This Penn Carey Law course empowers a new generation of engineers to recognize and examine critically the ethical, moral, and legal quandaries.
Engineers have long viewed lawyers with skepticism; engineers dream of doing new things, while lawyers more often focus on what cannot be done. But as technology has become more central to daily life, engineers have increasingly sought to better understand how the law affects their work. An innovative class offered by the University of Pennsylvania Carey Law School gives them this opportunity.
“Technology Law and Ethics,” Penn Carey Law’s cross-disciplinary course, empowers a new generation of engineers to recognize and examine critically the ethical, moral, and legal quandaries they will likely encounter at the workplace. Students in accredited engineering programs are required to take ethics courses, but this is the first such course to be offered through a law school.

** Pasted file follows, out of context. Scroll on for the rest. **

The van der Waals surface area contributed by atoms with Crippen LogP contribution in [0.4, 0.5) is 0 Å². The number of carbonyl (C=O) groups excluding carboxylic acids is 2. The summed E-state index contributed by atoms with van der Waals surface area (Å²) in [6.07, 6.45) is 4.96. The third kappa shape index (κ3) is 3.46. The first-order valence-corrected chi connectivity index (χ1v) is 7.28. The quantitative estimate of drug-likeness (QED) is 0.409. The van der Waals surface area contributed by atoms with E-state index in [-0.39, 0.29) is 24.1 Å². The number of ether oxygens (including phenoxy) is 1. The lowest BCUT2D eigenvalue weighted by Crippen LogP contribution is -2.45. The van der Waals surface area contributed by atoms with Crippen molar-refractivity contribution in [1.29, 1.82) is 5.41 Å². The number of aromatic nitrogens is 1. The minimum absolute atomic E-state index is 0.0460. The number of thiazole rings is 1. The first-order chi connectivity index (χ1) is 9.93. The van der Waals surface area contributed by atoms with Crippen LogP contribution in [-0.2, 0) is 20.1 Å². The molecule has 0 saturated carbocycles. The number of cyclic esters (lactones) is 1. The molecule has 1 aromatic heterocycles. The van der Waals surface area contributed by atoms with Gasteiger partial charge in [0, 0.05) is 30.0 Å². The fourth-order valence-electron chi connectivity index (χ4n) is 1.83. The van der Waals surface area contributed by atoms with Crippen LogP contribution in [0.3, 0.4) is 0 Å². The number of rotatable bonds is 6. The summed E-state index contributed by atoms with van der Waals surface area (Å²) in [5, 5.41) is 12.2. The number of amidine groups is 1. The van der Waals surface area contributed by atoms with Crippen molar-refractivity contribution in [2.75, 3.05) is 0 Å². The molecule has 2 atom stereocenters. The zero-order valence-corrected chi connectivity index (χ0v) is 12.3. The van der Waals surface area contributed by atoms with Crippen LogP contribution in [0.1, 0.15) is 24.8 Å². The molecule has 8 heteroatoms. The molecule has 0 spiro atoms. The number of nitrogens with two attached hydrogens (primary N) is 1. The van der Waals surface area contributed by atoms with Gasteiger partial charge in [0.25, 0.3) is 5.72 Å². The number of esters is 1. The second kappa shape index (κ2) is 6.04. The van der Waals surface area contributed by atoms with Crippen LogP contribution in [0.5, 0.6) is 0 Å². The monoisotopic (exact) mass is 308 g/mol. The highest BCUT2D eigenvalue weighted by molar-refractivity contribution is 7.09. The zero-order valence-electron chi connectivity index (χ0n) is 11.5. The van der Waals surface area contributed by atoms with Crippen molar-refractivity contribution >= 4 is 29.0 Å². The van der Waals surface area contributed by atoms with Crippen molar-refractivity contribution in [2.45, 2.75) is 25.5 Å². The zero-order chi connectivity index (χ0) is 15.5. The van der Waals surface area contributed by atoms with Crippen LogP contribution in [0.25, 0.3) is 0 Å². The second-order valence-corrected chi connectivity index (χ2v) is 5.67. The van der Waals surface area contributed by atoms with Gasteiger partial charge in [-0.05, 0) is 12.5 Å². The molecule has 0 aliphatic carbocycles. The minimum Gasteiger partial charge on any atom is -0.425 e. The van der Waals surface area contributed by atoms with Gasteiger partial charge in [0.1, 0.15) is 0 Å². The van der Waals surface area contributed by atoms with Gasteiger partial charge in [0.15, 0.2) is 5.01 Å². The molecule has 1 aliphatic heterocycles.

The Evolution of the Course
Christopher S. Yoo, John H. Chestnut Professor of Law, Communication, and Computer & Information Science and Founding Director of the Center for Technology, Innovation & Competition (CTIC), pioneered the course in collaboration with faculty from Penn’s School of Engineering and Applied Science (SEAS).
Zack Ives, Department Chair and Adani President’s Distinguished Professor of Computer and Information Science, says the class presents a unique and important opportunity for Penn students.